What does a Metadata Librarian do? The over ten million records in the Digital Public Library of America represent the work of countless people collecting, digitizing, and describing unique cultural heritage items. Mountain West Digital Library provides access to over 900,000 records, or about 10% of DPLA’s total collection. So, what does it take to be a metadata services librarian at a large DPLA service hub? Let’s find out.
8:30-10:30. Evaluate New Collections
I evaluate new collections from partners throughout Utah, Idaho, Montana, Arizona, and Nevada, and harvest their metadata into the Mountain West Digital Library. The MWDL has a well-established Metadata Application Profile, and I check new collections for conformance with the MWDL community’s shared expectations for descriptive metadata. Sometimes there are adjustments a local collection manager will need to make to field mappings, or values in the metadata that need to be revised or added. MWDL runs on ExLibris’ Primo discovery system, and we harvest collections through OAI-PMH. This means that I spend time checking OAI streams prior to harvesting a new collection. For a new repository I’ll send the collection manager a detailed report with information about what to fix. For long-term, established partners of MWDL, I’ll fire off e-mails with quick suggestions.
10:30-12:00. MWDL Staff Meeting
Once a week, our team checks in about current projects, technical troubleshooting, and the status of new collections we are adding.
12:30-1:30. Web Page Updates for New Collections
I’ve been working recently on harvesting new collections from the University of Idaho Digital Library, which has a wonderfully eclectic collection of materials that covers a variety of topics including jazz history, forestry, and much more.
There’s some great graphic design in the Vandal Football Program Covers Collection, like this one which proclaims “Mashed Idahoes Comin’ Up!”
The International Jazz Collections at the University of Idaho are a unique resource, and many of the digitized materials from those collections are available in the DPLA, like this photo of Joe Williams and Count Basie from the Leonard Feather Jazz Collection.
We’ve also added great collections from the Arizona Memory Project, including the Petrified Forest Historic Photographs collection that adds to our existing materials on national parks and recreation in the region. My favorite item in this collection is photograph of Albert Einstein touring the park, a detail of which can be seen above in the header image for this post.
One of the things I enjoy the most about harvesting new collections into MWDL is seeing how the information available on a particular topic gets augmented and expanded as more items are digitized. For example, many MWDL partners have photos and documents that tell the story of the Saltair Resort on the shores of the Great Salt Lake.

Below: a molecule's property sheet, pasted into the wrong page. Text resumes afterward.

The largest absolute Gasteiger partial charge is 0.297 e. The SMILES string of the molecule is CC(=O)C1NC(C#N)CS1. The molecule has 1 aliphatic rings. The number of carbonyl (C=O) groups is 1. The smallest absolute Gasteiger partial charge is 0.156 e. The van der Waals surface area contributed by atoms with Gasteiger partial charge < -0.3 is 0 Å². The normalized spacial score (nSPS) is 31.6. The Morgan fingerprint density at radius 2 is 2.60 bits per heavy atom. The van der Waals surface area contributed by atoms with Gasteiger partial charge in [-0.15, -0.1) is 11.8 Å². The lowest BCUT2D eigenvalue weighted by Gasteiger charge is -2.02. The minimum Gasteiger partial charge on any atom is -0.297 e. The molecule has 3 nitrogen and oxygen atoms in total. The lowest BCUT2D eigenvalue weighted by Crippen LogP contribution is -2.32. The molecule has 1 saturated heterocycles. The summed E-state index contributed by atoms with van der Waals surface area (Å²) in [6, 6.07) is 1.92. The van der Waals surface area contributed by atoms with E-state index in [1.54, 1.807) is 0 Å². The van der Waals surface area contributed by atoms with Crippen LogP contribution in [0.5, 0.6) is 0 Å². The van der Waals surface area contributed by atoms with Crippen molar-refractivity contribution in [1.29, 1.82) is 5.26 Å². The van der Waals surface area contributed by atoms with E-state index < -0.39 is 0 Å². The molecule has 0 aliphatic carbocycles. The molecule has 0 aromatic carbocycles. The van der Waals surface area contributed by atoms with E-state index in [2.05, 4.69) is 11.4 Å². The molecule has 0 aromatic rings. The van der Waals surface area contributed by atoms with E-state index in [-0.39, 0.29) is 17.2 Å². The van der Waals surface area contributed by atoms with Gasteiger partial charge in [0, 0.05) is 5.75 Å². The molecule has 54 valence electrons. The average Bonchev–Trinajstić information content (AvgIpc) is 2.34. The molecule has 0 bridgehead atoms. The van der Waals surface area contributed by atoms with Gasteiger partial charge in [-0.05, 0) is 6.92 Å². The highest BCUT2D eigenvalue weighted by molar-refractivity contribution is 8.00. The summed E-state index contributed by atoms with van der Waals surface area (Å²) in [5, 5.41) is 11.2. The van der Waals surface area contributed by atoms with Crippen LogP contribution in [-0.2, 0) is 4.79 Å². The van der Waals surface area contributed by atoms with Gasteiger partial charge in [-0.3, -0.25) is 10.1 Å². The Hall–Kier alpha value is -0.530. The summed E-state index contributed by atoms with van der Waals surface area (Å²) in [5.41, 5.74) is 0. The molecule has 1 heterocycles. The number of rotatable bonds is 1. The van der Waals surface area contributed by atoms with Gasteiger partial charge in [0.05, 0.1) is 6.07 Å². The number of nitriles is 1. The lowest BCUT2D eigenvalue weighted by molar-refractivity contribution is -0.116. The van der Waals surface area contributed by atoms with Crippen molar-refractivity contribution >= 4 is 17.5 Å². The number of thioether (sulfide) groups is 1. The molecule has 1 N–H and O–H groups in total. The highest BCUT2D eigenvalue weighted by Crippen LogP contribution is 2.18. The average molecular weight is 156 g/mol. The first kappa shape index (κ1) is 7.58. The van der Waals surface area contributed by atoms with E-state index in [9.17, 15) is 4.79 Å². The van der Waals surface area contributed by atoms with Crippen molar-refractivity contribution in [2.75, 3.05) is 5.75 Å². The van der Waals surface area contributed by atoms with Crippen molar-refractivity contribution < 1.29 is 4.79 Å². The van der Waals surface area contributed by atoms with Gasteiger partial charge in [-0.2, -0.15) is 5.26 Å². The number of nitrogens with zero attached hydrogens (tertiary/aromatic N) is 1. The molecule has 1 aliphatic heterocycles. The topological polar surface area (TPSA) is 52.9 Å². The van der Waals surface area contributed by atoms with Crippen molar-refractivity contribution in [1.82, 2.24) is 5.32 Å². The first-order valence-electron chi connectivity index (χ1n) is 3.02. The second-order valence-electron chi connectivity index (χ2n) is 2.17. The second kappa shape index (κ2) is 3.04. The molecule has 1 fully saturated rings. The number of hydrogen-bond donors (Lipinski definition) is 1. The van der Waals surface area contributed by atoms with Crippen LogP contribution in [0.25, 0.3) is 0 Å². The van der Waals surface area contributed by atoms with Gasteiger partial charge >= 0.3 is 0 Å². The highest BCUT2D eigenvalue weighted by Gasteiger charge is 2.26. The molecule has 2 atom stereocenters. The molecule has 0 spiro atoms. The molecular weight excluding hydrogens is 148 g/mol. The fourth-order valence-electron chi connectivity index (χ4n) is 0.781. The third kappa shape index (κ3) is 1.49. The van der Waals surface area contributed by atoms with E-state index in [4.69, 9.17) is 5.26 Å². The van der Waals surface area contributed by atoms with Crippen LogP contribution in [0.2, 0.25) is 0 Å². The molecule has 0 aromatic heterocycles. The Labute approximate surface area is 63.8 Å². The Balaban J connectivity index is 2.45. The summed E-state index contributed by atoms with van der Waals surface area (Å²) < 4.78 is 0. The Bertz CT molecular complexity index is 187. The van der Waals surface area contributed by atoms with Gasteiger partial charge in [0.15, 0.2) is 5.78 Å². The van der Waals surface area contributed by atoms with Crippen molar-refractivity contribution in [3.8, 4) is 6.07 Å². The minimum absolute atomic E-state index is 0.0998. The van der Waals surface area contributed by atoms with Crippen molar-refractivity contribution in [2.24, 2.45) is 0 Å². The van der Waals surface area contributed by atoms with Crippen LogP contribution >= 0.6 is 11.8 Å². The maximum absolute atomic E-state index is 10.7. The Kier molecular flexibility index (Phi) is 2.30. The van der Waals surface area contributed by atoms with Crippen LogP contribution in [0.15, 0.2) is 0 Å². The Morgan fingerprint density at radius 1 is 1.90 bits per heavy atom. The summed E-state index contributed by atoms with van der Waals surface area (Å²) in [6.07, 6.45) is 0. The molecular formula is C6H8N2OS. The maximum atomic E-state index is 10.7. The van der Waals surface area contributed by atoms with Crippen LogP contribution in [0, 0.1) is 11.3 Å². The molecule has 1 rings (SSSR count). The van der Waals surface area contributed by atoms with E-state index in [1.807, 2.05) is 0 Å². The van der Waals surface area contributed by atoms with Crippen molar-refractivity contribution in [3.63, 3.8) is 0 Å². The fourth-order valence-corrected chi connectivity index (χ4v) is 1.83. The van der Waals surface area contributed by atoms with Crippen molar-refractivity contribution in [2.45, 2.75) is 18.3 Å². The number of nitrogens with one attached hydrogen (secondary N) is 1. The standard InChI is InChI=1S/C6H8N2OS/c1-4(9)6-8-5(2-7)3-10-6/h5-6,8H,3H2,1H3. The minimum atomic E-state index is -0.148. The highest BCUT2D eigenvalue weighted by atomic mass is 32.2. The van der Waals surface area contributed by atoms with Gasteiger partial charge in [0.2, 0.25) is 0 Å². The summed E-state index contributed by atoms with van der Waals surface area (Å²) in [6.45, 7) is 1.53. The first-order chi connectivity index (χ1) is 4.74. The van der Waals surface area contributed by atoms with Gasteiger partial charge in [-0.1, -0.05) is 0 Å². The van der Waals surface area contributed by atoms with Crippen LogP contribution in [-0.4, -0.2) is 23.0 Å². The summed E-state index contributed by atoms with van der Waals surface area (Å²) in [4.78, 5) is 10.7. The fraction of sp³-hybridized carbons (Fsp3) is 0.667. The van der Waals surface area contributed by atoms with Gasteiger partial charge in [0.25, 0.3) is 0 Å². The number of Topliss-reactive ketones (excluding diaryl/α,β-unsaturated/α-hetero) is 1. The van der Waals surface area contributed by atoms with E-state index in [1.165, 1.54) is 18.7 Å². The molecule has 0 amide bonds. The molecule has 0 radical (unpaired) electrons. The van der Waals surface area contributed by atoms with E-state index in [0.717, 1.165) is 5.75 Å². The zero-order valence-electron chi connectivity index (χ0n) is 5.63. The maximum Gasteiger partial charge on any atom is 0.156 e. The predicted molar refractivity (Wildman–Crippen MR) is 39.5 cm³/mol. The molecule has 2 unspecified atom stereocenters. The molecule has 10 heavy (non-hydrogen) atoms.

We have many older photos documenting the history of the resort, but we recently added a selection of color photos from 1965, during the time period after the resort was abandoned, but before it was later destroyed by arson.
All of these collections from MWDL then combine to help researchers find even more resources on these topic in DPLA.
2:00-3:00. Virtual Meeting or Training Support
I enjoy working with librarians from different institutions across our multi-state region, which means meeting online. The meetings might center on the activities of a MWDL Task Force or time with a librarian needing support.
3:00-4:00 Technical Troubleshooting
I check harvested collections after they are imported/ingested into Primo and troubleshoot any issues when necessary. This means checking the PNX (Primo Normalized XML) records in our discovery system to make sure that the harvested metadata will display correctly, and also be available for DPLA to harvest.
4:00-5:30 PLPP Partner Support
MWDL is one of the four service hubs working on the Public Libraries Partnerships Project, and while we support all our partners, we are spending extra time helping public librarians who are new to digitization get their first collections online!
Sharing the digital collections regionally at mwdl.org and nationally through DPLA is extremely rewarding. The next time you find a cool digital item in DPLA, thank your local metadata librarian!
Featured image: Detail of Dr. and Mrs. Albert Einstein visit Rainbow Forest, date unknown. Courtesy of the National Park Service (AZ) via the Arizona Memory Project and Mountain West Digital Library.
All written content on this blog is made available under a Creative Commons Attribution 4.0 International License. All images found on this blog are available under the specific license(s) attributed to them, unless otherwise noted.
Open Knowledge in partnership with the Philippine Center for Investigative Journalism is pleased to announce the launch of Data Journalism Ph 2015. Supported by the World Bank, the program will train journalists and citizen media in producing high-quality, data-driven stories.
In recent years, government and multilateral agencies in the Philippines have published large amounts of data such as the government’s recently launched Open Data platform. These were accompanied by other platforms that track the implementation and expenditure of flagship programs such as Bottom-Up-Budgeting via OpenBUB.gov.ph, Infrastructure via OpenRoads.ph and reconstruction platforms including the Foreign Aid Transparency Hub. The training aims to encourage more journalists to use these and other online resources to produce compelling investigative stories.
Data Journalism Ph 2015 will train journalists on the tools and techniques required to gain and communicate insight from public data, including web scraping, database analysis and interactive visualization. The program will support journalists in using data to back their stories, which will be published by their media organization over a period of five months.